Arts & Culture, History
The Life and Poetry of John Keats
Lisa VanDamme November 21, 2019
Keats’s life was cruelly short and marred by tragedy, unrequited love, and ill health. But his frail body held a formidable soul. That soul lives on through his poetry and inspires us to make the most of our own opportunities for joy.
Economics, History, Politics & Rights
The Bravery of Hong Kong’s Freedom Fighters
Timothy Sandefur November 21, 2019
The bravery of today’s Hong Kong protestors is nothing short of incredible. Confronting the massive forces of the world’s largest and most bloodstained dictatorship, they stand for freedom against overwhelming odds. Yet they remain undaunted.
Arts & Culture, History, Reviews
The Ascent of Jacob Bronowski: The Life and Ideas of a Popular Science Icon by Timothy Sandefur
Stephen R. C. Hicks November 13, 2019
Sandefur’s well-trained and wide-ranging mind, brought to bear on a subject of deep personal interest, has delivered prose that is both graceful and direct. What emerges from his biographical portrait is the closest any of us now can get to one of the great humanistic minds of the previous century.
Ayn Rand & Objectivism, History, Philosophy, Politics & Rights
The Prometheus Connection, America’s Original Spirit: Rise, Demise, Recovery by Kevin Osborne
Alex Bleier November 7, 2019
In the tradition of Ayn Rand’s essay “For the New Intellectual,” Osborne explains that knowing the history of how we got where we are today can teach us what we need to do to reestablish America’s original spirit—and the freedoms that flow from it.
Announcements, History, Politics & Rights
Timothy Sandefur on the Heroic Life of Frederick Douglass
Elliott Hill October 16, 2019
In this excellent video, Timothy Sandefur tells the story of the great American hero Frederick Douglass, one of history’s most influential advocates of freedom.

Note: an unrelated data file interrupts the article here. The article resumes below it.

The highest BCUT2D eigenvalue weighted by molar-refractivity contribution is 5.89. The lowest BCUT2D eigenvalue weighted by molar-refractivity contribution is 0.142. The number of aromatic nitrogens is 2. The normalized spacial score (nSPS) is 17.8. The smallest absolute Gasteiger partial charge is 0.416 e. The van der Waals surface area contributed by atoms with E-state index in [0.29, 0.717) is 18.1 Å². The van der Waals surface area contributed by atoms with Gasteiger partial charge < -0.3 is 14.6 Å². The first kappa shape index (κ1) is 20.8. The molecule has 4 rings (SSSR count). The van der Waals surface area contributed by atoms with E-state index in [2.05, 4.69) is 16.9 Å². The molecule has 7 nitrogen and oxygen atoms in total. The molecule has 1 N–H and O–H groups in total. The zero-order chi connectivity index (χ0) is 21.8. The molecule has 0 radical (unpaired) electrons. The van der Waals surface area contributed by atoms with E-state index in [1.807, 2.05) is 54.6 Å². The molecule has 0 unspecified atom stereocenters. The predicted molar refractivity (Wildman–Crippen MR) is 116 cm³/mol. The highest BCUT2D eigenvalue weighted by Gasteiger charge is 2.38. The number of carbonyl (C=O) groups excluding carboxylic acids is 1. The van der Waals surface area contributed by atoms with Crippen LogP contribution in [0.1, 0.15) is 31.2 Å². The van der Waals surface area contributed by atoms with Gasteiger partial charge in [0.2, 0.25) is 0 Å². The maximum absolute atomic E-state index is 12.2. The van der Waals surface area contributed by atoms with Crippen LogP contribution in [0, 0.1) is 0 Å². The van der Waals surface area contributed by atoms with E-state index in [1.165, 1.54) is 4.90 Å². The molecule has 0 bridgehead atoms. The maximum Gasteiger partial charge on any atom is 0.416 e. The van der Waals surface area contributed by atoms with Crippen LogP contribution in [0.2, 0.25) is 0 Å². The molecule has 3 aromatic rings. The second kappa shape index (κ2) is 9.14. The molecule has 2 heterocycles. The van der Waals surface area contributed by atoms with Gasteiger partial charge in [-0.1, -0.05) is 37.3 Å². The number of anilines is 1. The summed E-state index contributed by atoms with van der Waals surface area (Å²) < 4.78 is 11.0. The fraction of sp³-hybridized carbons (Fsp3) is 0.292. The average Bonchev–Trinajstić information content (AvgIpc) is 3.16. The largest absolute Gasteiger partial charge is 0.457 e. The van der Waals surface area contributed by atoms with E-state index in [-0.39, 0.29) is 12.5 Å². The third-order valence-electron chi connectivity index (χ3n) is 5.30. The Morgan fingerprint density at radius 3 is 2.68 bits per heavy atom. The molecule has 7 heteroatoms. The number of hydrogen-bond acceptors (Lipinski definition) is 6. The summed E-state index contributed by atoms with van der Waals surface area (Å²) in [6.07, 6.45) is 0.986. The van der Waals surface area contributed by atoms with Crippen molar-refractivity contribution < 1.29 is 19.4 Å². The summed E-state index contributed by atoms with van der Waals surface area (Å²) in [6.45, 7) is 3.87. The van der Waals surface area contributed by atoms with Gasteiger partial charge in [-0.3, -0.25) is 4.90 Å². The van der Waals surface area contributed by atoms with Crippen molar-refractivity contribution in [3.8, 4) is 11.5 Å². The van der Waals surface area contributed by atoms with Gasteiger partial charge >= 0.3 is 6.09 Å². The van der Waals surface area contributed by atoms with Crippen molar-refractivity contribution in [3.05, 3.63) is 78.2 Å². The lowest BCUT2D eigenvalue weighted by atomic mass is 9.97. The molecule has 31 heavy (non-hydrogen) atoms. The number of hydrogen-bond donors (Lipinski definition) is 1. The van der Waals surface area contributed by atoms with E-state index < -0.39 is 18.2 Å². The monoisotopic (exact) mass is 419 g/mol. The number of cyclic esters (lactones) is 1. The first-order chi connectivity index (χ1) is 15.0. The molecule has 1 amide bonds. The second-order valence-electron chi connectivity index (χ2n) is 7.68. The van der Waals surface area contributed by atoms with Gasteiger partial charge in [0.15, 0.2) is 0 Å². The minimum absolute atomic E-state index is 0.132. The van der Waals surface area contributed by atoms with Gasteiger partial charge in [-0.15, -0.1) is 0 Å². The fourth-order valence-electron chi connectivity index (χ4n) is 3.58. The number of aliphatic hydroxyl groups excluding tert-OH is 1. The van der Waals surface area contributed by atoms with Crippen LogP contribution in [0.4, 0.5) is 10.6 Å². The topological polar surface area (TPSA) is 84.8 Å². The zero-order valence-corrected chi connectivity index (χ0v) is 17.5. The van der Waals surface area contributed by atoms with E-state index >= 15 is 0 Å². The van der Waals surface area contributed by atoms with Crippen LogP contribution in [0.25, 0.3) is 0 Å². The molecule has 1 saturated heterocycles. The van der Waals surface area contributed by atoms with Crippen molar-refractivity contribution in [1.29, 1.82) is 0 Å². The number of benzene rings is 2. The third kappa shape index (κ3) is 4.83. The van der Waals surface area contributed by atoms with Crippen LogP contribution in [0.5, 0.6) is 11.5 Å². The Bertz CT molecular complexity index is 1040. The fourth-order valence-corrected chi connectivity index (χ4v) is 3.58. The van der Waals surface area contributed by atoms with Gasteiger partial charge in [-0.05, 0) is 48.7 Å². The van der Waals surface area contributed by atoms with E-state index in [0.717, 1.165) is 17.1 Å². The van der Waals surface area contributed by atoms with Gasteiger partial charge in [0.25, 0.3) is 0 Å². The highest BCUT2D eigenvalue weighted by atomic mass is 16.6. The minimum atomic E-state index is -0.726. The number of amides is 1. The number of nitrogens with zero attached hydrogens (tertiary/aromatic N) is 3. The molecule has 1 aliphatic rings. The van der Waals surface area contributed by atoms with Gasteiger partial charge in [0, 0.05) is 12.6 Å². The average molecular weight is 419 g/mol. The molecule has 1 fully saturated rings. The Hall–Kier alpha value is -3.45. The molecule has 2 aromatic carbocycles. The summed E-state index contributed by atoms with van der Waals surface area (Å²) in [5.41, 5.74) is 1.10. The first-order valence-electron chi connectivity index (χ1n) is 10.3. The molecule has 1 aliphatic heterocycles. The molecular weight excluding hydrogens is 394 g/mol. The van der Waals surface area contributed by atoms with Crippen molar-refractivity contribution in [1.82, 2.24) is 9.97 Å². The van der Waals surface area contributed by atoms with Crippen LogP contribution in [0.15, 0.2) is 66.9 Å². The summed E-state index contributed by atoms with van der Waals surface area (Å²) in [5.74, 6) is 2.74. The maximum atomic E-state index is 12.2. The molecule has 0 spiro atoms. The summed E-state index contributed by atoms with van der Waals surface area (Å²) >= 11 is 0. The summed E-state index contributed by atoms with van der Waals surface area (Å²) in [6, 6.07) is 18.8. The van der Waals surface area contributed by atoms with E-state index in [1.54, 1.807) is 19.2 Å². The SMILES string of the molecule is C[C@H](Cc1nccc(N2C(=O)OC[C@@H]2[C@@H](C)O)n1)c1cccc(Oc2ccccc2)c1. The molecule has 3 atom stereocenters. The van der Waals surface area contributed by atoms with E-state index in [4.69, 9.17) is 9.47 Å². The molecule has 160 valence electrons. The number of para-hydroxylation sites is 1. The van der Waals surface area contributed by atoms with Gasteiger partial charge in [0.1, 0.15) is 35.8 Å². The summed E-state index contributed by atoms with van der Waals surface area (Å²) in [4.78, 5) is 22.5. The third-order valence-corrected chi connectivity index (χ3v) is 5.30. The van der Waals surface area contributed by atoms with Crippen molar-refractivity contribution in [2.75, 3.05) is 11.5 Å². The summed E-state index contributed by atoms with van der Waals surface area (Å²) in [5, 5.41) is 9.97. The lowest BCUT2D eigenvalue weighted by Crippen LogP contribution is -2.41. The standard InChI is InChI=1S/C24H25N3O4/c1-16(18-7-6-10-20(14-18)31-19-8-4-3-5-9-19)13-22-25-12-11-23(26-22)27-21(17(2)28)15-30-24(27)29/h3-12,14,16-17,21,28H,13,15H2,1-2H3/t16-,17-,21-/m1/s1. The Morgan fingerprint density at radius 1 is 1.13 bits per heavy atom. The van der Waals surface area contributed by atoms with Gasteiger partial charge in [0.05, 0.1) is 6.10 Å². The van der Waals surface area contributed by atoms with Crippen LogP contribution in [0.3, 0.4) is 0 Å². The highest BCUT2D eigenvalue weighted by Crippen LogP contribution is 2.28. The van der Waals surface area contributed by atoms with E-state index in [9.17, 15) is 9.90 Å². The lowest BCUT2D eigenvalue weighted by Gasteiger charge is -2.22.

History, Philosophy, Reviews
The Plato Cult and Other Philosophical Follies by David Stove
Jon Hersey October 9, 2019
As Ayn Rand wrote, “To laugh at the contemptible, is a virtue.” With the wit of a Mark Twain and the jaundiced eye of a Richard Mitchell, David Stove practiced this virtue diligently and thus did philosophy a tremendous service.
History, Politics & Rights
Bravery That Broke the Berlin Wall
Timothy Sandefur October 3, 2019
Three decades after the fall of the Berlin Wall, as polls report the increasing popularity of socialism among young Americans, it’s worth pausing to remember the massive evil it embodied and the bravery that brought it down.
History, Politics & Rights, Reviews
The Rediscovery of America: Essays by Harry V. Jaffa on the New Birth of Politics
Timothy Sandefur September 17, 2019
For all of his errors, Jaffa's insistence that the truths of the Declaration are not historical artifacts but timeless principles worthy of defending will make his best work last forever.
History, Philosophy, Politics & Rights
Obscure Manuscript Further Reveals John Locke’s Intellectual Honesty
Jon Hersey September 11, 2019
Locke’s intellectual honesty was the root of all of his achievements—and it’s on display in his newly uncovered “Reasons for Tolerateing Papists.”
Arts & Culture, History
John Fogerty’s Disciplined Focus
Timothy Sandefur August 30, 2019
For all its apparent simplicity, Creedence Clearwater Revival’s music resonates because of the precision with which it was written, the discipline with which it was performed, and the bold and joyous spirit it evokes in its fans.